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Slow release oral morphine versus methadone for the treatment of opioid use disorder
  1. Jan Klimas1,2,
  2. Lauren Gorfinkel3,
  3. Salvatore M Giacomuzzi4,
  4. Christian Ruckes5,
  5. M Eugenia Socías1,
  6. Nadia Fairbairn1,2,
  7. Evan Wood1,2
  1. 1BC Centre on Substance Use, Vancouver, Canada
  2. 2Department of Medicine, University of British Columbia, Vancouver, Canada
  3. 3Columbia University, New York, USA
  4. 4Universitätsklinik Innsbruck-Ambulanz für Abhängigkeitserkrankungen, Innsbruck, Austria
  5. 5University Medical Center Mainz, Interdisciplinary Center Clinical Trials, Mainz, Germany
  1. Correspondence to Dr Jan Klimas; jan.klimas{at}


Objective To assess the efficacy of slow release oral morphine (SROM) as a treatment for opioid use disorder (OUD).

Design Systematic review and meta-analysis of randomised controlled trials (RCTs).

Data sources Three electronic databases were searched through 1 May 2018: the Cochrane Central Register of Controlled Trials, MEDLINE and EMBASE. We also searched the following electronic registers for ongoing trials:, WHO International Clinical Trials Registry Platform, Current Controlled Trials and the EU Clinical Trials Register.

Eligibility criteria for selecting studies We included RCTs of all durations, assessing the effect of SROM on measures of treatment retention, heroin use and craving in adults who met the diagnostic criteria for OUD.

Data extraction and synthesis Two independent reviewers extracted data and assessed risk of bias. Data were pooled using the random-effects model and expressed as risk ratios (RRs) or mean differences with 95% CIs. Heterogeneity was assessed (χ2 statistic) and quantified (I2 statistic) and a sensitivity analysis was undertaken to assess the impact of particular high-risk trials.

Results Among 1315 records screened and four studies reviewed, four unique randomised trials met the inclusion criteria (n=471), and compared SROM with methadone. In the meta-analysis, we observed no significant differences between SROM and methadone in improving treatment retention (RR=0.98; 95%CI: 0.94 to 1.02, p=0.34) and heroin use (RR=0.96; 95% CI: 0.61 to 1.52, p=0.86). Craving data was not amenable to meta-analysis. Available data implied no differences in adverse events, heroin, cocaine or benzodiazepine use.

Conclusions Meta-analysis of existing randomised trials suggests SROM may be generally equal to methadone in retaining patients in treatment and reducing heroin use while potentially resulting in less craving. The methodological quality of the included RCTs was low-to-moderate.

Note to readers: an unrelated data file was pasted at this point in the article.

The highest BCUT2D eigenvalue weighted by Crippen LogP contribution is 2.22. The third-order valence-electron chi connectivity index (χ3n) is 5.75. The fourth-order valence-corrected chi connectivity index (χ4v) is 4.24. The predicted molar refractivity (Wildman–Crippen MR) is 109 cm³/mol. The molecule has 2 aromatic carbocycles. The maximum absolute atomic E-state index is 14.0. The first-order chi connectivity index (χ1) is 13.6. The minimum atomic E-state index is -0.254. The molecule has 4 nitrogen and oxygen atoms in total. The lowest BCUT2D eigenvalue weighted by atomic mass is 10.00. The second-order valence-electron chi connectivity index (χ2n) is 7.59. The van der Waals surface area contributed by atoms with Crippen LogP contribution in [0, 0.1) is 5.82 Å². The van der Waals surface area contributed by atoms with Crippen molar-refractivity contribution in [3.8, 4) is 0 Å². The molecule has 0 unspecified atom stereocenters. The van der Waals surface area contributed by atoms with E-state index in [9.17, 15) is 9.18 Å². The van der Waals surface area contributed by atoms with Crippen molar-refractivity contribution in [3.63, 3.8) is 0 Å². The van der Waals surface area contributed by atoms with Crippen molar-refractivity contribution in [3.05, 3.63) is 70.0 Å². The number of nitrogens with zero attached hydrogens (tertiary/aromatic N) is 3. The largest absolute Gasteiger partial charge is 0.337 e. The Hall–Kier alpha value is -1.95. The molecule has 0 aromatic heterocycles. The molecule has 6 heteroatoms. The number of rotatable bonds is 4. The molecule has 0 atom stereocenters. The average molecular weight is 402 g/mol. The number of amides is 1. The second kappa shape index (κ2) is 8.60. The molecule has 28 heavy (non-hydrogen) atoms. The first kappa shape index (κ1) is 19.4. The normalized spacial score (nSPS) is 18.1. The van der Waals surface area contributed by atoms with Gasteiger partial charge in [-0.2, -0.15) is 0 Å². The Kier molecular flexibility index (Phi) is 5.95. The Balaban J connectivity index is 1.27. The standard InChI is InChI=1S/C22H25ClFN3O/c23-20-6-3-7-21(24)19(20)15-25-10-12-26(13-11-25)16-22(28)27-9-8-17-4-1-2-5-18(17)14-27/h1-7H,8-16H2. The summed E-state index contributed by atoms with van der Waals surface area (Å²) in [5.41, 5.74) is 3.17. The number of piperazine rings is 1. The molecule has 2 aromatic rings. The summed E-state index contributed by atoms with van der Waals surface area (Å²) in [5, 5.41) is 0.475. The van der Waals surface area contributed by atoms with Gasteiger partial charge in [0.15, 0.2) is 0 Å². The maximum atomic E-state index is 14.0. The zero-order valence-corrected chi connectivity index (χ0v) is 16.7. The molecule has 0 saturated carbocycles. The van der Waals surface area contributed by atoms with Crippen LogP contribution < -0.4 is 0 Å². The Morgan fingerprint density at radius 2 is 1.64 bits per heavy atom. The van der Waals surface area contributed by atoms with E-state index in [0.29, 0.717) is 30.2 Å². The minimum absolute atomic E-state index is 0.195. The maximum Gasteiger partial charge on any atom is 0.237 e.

• opioid use disorder
  • substance misuse
  • substance use treatment
  • oral morphine
  • meta-analysis

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  • Contributors JK and EW conceived the idea for and designed the study. JK and LG conducted the research and wrote the first draft of the manuscript. SMG, CR, MES, NF contributed to the study design, interpretation of the findings and preparation of the manuscript. All authors reviewed and approved the final version of the manuscript. Ahmed Adam screened the titles, fulltexts and assessed risk of bias in the included studies.

  • Funding The study was supported by the US National Institutes of Health (R25DA037756). This research was undertaken, in part, thanks to funding from the Canada Research Chairs program through a Tier 1 Canada Research Chair in Inner City Medicine that supports Dr. Evan Wood. A European Commission grant (701698) supported Dr. Jan Klimas. The study was also supported by the Canadian Institutes of Health Research through the Canadian Research Initiative on Substance Misuse (SMN–139148) - and a Foundation Grant to Dr. Evan Wood. We thank Ahmed Adam for help with searching and screening. Dr. M. Eugenia Socías is supported by Michael Smith Foundation for Health Research (MSFHR) and Canadian Institutes of Health Research (CIHR) fellowship awards. Dr. Nadia Fairbairn is supported by a Michael Smith Foundation for Health Research/St. Paul’s Foundation Scholar Award.

  • Competing interests None declared.

  • Provenance and peer review Not commissioned; externally peer reviewed.

  • Data sharing statement The data are extracted from published papers that are available via the individual journal websites.

  • Patient consent for publication Not required.

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